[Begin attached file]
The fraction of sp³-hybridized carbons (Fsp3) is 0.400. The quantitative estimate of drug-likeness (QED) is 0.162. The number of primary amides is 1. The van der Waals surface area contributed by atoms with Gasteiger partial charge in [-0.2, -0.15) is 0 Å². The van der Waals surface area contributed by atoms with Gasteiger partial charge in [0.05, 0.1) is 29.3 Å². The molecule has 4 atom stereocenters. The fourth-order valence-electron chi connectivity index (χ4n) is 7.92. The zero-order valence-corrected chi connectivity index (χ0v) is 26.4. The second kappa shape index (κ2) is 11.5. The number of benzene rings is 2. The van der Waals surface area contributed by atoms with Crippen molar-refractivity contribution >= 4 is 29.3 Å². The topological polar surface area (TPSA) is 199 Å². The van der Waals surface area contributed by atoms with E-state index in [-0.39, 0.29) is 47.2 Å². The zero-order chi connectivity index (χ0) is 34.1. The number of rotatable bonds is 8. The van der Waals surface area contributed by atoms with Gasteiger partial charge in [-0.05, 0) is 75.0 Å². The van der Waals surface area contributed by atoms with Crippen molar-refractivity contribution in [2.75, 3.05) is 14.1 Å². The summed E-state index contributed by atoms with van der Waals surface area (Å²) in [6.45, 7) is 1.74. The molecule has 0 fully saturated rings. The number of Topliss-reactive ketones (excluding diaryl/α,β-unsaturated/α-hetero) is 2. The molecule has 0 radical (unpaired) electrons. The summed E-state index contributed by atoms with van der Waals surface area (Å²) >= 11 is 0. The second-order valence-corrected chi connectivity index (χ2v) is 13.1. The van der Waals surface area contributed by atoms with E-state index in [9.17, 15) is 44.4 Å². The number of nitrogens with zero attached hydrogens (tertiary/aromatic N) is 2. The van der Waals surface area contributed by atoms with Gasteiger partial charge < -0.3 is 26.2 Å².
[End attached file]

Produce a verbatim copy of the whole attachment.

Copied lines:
The fraction of sp³-hybridized carbons (Fsp3) is 0.400. The quantitative estimate of drug-likeness (QED) is 0.162. The number of primary amides is 1. The van der Waals surface area contributed by atoms with Gasteiger partial charge in [-0.2, -0.15) is 0 Å². The van der Waals surface area contributed by atoms with Gasteiger partial charge in [0.05, 0.1) is 29.3 Å². The molecule has 4 atom stereocenters. The fourth-order valence-electron chi connectivity index (χ4n) is 7.92. The zero-order valence-corrected chi connectivity index (χ0v) is 26.4. The second kappa shape index (κ2) is 11.5. The number of benzene rings is 2. The van der Waals surface area contributed by atoms with Crippen molar-refractivity contribution >= 4 is 29.3 Å². The topological polar surface area (TPSA) is 199 Å². The van der Waals surface area contributed by atoms with E-state index in [-0.39, 0.29) is 47.2 Å². The zero-order chi connectivity index (χ0) is 34.1. The number of rotatable bonds is 8. The van der Waals surface area contributed by atoms with Gasteiger partial charge in [-0.05, 0) is 75.0 Å². The van der Waals surface area contributed by atoms with Crippen molar-refractivity contribution in [2.75, 3.05) is 14.1 Å². The summed E-state index contributed by atoms with van der Waals surface area (Å²) in [6.45, 7) is 1.74. The molecule has 0 fully saturated rings. The number of Topliss-reactive ketones (excluding diaryl/α,β-unsaturated/α-hetero) is 2. The molecule has 0 radical (unpaired) electrons. The summed E-state index contributed by atoms with van der Waals surface area (Å²) >= 11 is 0. The second-order valence-corrected chi connectivity index (χ2v) is 13.1. The van der Waals surface area contributed by atoms with E-state index in [9.17, 15) is 44.4 Å². The number of nitrogens with zero attached hydrogens (tertiary/aromatic N) is 2. The van der Waals surface area contributed by atoms with Gasteiger partial charge < -0.3 is 26.2 Å².